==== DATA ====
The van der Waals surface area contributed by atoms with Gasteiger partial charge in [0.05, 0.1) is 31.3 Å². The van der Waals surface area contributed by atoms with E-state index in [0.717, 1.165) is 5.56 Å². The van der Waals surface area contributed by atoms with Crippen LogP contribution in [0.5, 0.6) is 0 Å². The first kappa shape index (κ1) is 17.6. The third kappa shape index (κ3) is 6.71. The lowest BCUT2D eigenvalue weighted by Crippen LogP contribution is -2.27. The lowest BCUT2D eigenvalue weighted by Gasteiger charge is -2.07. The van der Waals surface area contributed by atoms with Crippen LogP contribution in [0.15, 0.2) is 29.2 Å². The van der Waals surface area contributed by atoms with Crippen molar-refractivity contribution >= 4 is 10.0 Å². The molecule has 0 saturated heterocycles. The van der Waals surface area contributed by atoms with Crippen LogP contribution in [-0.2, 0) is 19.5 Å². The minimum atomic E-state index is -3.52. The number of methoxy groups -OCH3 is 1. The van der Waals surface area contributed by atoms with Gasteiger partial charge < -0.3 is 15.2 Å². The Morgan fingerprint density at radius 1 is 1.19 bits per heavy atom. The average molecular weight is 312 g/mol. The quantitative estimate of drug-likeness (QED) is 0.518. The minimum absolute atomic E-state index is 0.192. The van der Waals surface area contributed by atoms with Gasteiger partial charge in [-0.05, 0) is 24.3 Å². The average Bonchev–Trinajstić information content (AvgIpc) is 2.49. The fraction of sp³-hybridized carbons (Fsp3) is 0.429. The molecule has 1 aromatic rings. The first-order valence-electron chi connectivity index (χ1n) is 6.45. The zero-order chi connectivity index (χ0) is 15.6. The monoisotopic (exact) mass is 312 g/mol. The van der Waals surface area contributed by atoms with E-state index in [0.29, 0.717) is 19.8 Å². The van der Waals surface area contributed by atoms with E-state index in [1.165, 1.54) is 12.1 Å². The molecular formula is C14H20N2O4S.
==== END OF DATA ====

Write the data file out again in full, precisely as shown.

The van der Waals surface area contributed by atoms with Gasteiger partial charge in [0.05, 0.1) is 31.3 Å². The van der Waals surface area contributed by atoms with E-state index in [0.717, 1.165) is 5.56 Å². The van der Waals surface area contributed by atoms with Crippen LogP contribution in [0.5, 0.6) is 0 Å². The first kappa shape index (κ1) is 17.6. The third kappa shape index (κ3) is 6.71. The lowest BCUT2D eigenvalue weighted by Crippen LogP contribution is -2.27. The lowest BCUT2D eigenvalue weighted by Gasteiger charge is -2.07. The van der Waals surface area contributed by atoms with Crippen LogP contribution in [0.15, 0.2) is 29.2 Å². The van der Waals surface area contributed by atoms with Crippen molar-refractivity contribution >= 4 is 10.0 Å². The molecule has 0 saturated heterocycles. The van der Waals surface area contributed by atoms with Crippen LogP contribution in [-0.2, 0) is 19.5 Å². The minimum atomic E-state index is -3.52. The number of methoxy groups -OCH3 is 1. The van der Waals surface area contributed by atoms with Gasteiger partial charge < -0.3 is 15.2 Å². The Morgan fingerprint density at radius 1 is 1.19 bits per heavy atom. The average molecular weight is 312 g/mol. The quantitative estimate of drug-likeness (QED) is 0.518. The minimum absolute atomic E-state index is 0.192. The van der Waals surface area contributed by atoms with Gasteiger partial charge in [-0.05, 0) is 24.3 Å². The average Bonchev–Trinajstić information content (AvgIpc) is 2.49. The fraction of sp³-hybridized carbons (Fsp3) is 0.429. The molecule has 1 aromatic rings. The first-order valence-electron chi connectivity index (χ1n) is 6.45. The zero-order chi connectivity index (χ0) is 15.6. The monoisotopic (exact) mass is 312 g/mol. The van der Waals surface area contributed by atoms with E-state index in [0.29, 0.717) is 19.8 Å². The van der Waals surface area contributed by atoms with E-state index in [1.165, 1.54) is 12.1 Å². The molecular formula is C14H20N2O4S.